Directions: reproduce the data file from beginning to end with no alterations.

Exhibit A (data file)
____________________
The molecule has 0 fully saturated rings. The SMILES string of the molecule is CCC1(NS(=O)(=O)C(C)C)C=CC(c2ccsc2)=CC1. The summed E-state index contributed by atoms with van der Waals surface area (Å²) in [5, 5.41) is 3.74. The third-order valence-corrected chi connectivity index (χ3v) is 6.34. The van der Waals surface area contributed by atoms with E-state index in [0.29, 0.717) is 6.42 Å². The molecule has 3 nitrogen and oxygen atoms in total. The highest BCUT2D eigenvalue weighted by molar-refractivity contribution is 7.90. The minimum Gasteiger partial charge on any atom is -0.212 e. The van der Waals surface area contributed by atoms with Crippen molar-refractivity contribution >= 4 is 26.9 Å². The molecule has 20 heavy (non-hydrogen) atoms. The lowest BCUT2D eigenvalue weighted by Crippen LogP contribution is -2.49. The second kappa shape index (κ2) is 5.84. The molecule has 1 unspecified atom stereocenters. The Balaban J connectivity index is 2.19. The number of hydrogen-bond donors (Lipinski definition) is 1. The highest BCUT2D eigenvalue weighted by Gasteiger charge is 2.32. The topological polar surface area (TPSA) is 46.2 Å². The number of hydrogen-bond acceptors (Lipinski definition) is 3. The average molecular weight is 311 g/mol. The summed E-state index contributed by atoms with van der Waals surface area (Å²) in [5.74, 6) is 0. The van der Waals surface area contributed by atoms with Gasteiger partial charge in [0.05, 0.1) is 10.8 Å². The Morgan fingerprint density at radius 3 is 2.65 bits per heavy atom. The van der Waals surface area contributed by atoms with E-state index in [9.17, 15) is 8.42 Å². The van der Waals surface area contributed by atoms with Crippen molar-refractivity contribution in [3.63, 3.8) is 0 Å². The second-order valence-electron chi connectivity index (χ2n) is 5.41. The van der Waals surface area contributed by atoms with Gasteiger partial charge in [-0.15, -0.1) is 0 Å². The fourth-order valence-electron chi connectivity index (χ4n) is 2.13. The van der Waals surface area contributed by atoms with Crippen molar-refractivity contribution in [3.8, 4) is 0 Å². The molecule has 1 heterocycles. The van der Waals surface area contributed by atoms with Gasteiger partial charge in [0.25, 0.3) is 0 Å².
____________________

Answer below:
The molecule has 0 fully saturated rings. The SMILES string of the molecule is CCC1(NS(=O)(=O)C(C)C)C=CC(c2ccsc2)=CC1. The summed E-state index contributed by atoms with van der Waals surface area (Å²) in [5, 5.41) is 3.74. The third-order valence-corrected chi connectivity index (χ3v) is 6.34. The van der Waals surface area contributed by atoms with E-state index in [0.29, 0.717) is 6.42 Å². The molecule has 3 nitrogen and oxygen atoms in total. The highest BCUT2D eigenvalue weighted by molar-refractivity contribution is 7.90. The minimum Gasteiger partial charge on any atom is -0.212 e. The van der Waals surface area contributed by atoms with Crippen molar-refractivity contribution >= 4 is 26.9 Å². The molecule has 20 heavy (non-hydrogen) atoms. The lowest BCUT2D eigenvalue weighted by Crippen LogP contribution is -2.49. The second kappa shape index (κ2) is 5.84. The molecule has 1 unspecified atom stereocenters. The Balaban J connectivity index is 2.19. The number of hydrogen-bond donors (Lipinski definition) is 1. The highest BCUT2D eigenvalue weighted by Gasteiger charge is 2.32. The topological polar surface area (TPSA) is 46.2 Å². The number of hydrogen-bond acceptors (Lipinski definition) is 3. The average molecular weight is 311 g/mol. The summed E-state index contributed by atoms with van der Waals surface area (Å²) in [5.74, 6) is 0. The van der Waals surface area contributed by atoms with Gasteiger partial charge in [0.05, 0.1) is 10.8 Å². The Morgan fingerprint density at radius 3 is 2.65 bits per heavy atom. The van der Waals surface area contributed by atoms with E-state index in [9.17, 15) is 8.42 Å². The van der Waals surface area contributed by atoms with Crippen molar-refractivity contribution in [3.63, 3.8) is 0 Å². The second-order valence-electron chi connectivity index (χ2n) is 5.41. The van der Waals surface area contributed by atoms with Gasteiger partial charge in [-0.15, -0.1) is 0 Å². The fourth-order valence-electron chi connectivity index (χ4n) is 2.13. The van der Waals surface area contributed by atoms with Crippen molar-refractivity contribution in [3.8, 4) is 0 Å². The molecule has 1 heterocycles. The van der Waals surface area contributed by atoms with Gasteiger partial charge in [0.25, 0.3) is 0 Å².